Darwin

Darwin

Darwin

The 75 meter long, 1537 dwt cargo vessel Darwin ran aground in the Lillebælt off Årø Island, Denmark.  The Darwin was heading for Kolding from Hamburg with a cargo of sunflower meal when it grounded in shallow water.  No reports of injuries.

The Darwin remained aground as authorities requested diver to inspect the hull for damage.  Reports state the cargo vessel had grounded near a fish farm and authorities were concerned over possible release of pollution.

Divers inspected the hull and found no damage.  The tug Baltsund was dispatched to the scene and pulled the Darwin free.  The Darwin continued on its voyage to Kolding.

KMP Bandeng

KMP Bandeng

KMP Bandeng

On August 15, the ro-ro passenger ferry KMP Bandeng sank in the Molucca Sea near Maju, Indonesia. The ferry had departed on the evening of August 14th from Tobelo bound for Bitung on North Sulawesi with 24 passengers and 18 crew along with 12 vehicles on board.  Several hours into the voyage the ferry contacted authorities.  The captain was concerned as the ferry was proceeding in deteriorating weather and decided to turn back to Tobelo.   

Authorities lost contact with the ferry a short time later.  Unknown to them, the KMP Bandeng had lost power.  The ferry’s main engine had failed and now the vessel was adrift in bad weather.  With swells reaching two to three meters, the KMP Bangdeng suffered water ingress while no power for the vessel’s pumps.  A passenger’s phone was able to contact authorities and alerted them that the vessel was in danger of foundering.  The order to abandon ship was given and 18 passengers and crew went into the vessel’s 3 life rafts.  Another 17 persons on board would be rescued by local fishermen who came to the aid of the KMP Bandeng.  Five people including the captain of the KMP Bandeng were reported as missing.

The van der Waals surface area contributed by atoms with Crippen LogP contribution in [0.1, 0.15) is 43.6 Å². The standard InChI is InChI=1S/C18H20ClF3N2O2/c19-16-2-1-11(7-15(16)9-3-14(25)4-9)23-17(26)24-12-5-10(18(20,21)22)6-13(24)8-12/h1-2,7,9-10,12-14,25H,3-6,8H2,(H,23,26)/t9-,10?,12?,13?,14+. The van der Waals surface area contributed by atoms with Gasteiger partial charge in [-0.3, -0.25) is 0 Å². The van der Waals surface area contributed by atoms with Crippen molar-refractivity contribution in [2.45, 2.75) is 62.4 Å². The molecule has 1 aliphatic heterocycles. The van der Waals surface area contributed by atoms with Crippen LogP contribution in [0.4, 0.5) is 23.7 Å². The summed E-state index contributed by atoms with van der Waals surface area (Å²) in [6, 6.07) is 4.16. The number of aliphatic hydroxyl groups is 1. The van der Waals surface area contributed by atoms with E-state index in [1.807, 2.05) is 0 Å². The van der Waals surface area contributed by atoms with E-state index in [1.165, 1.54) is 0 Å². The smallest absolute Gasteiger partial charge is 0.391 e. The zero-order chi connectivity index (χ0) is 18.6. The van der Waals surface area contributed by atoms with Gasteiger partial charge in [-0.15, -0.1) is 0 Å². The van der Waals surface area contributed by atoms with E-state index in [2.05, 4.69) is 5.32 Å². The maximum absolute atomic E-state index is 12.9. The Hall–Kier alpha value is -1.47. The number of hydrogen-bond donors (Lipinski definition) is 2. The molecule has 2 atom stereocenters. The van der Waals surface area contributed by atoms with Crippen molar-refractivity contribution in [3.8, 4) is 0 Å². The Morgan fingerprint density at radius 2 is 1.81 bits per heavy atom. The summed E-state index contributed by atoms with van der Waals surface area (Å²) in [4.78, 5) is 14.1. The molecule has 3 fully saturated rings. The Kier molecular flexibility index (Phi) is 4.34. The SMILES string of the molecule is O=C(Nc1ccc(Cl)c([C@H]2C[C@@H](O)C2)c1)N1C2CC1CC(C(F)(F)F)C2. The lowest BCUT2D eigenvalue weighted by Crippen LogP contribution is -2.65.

Authorities dispatched search and rescue vessel to the scene and brought all survivors back to North Maluku Island.  Many were taken to hospital for treated for minor injuries or dehydration.

 

George H. Ledcor

George H. Ledcor

George H. Ledcor
photo: vancouversun.com

On August 14, the 18 meter long tugboat George H. Ledcor sank on the Fraser River between Vancouver and Richmond, British Columbia, Canada. The tug was towing a gravel barge when it suddenly capsized and sank. The four crew on board were thrown into the water and later rescued by a nearby tug.  No reports of injuries.

A sheen was spotted over the sunken tug as diesel fuel is released. Authorities place booms around the wreck site and divers are dispatched to plug fuel vents on the tugboat. Reports state the George H. Ledcor had nearly 22,000 litres of fuel on board at the time of the sinking. 

A crane barge was dispatched to raise the George H. Ledcor from the bottom. The Canadian Coast Guard has launched an investigation into the incident.